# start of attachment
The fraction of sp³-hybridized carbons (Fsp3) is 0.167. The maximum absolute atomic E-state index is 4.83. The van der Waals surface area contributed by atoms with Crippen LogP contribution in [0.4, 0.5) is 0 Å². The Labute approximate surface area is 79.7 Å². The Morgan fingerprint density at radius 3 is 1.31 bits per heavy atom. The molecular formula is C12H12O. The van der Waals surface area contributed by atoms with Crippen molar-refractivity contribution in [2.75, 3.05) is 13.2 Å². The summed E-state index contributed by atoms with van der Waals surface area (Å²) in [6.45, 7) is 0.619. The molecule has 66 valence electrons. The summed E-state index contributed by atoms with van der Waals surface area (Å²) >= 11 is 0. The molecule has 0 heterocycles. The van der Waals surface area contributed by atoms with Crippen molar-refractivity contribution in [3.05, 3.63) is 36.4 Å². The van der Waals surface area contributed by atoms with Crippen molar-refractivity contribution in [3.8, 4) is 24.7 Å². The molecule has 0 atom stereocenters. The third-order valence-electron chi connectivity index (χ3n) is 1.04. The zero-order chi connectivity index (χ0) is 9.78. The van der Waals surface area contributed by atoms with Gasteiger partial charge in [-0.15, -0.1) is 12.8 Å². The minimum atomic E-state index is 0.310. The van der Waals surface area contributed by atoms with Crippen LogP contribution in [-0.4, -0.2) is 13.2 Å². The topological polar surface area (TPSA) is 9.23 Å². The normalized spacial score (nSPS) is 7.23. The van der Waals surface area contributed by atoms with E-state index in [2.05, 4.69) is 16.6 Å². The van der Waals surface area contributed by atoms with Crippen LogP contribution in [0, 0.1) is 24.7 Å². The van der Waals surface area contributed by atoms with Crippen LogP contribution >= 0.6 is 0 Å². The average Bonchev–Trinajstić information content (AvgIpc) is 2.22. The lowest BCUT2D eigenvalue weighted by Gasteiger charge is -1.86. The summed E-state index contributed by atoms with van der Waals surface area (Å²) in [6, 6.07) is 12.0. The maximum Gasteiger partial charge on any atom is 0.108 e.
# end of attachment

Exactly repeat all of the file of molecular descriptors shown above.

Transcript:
The fraction of sp³-hybridized carbons (Fsp3) is 0.167. The maximum absolute atomic E-state index is 4.83. The van der Waals surface area contributed by atoms with Crippen LogP contribution in [0.4, 0.5) is 0 Å². The Labute approximate surface area is 79.7 Å². The Morgan fingerprint density at radius 3 is 1.31 bits per heavy atom. The molecular formula is C12H12O. The van der Waals surface area contributed by atoms with Crippen molar-refractivity contribution in [2.75, 3.05) is 13.2 Å². The summed E-state index contributed by atoms with van der Waals surface area (Å²) in [6.45, 7) is 0.619. The molecule has 66 valence electrons. The summed E-state index contributed by atoms with van der Waals surface area (Å²) >= 11 is 0. The molecule has 0 heterocycles. The van der Waals surface area contributed by atoms with Crippen molar-refractivity contribution in [3.05, 3.63) is 36.4 Å². The van der Waals surface area contributed by atoms with Crippen molar-refractivity contribution in [3.8, 4) is 24.7 Å². The molecule has 0 atom stereocenters. The third-order valence-electron chi connectivity index (χ3n) is 1.04. The zero-order chi connectivity index (χ0) is 9.78. The van der Waals surface area contributed by atoms with Gasteiger partial charge in [-0.15, -0.1) is 12.8 Å². The minimum atomic E-state index is 0.310. The van der Waals surface area contributed by atoms with Crippen LogP contribution in [-0.4, -0.2) is 13.2 Å². The topological polar surface area (TPSA) is 9.23 Å². The normalized spacial score (nSPS) is 7.23. The van der Waals surface area contributed by atoms with E-state index in [2.05, 4.69) is 16.6 Å². The van der Waals surface area contributed by atoms with Crippen LogP contribution in [0, 0.1) is 24.7 Å². The van der Waals surface area contributed by atoms with Crippen LogP contribution >= 0.6 is 0 Å². The average Bonchev–Trinajstić information content (AvgIpc) is 2.22. The lowest BCUT2D eigenvalue weighted by Gasteiger charge is -1.86. The summed E-state index contributed by atoms with van der Waals surface area (Å²) in [6, 6.07) is 12.0. The maximum Gasteiger partial charge on any atom is 0.108 e.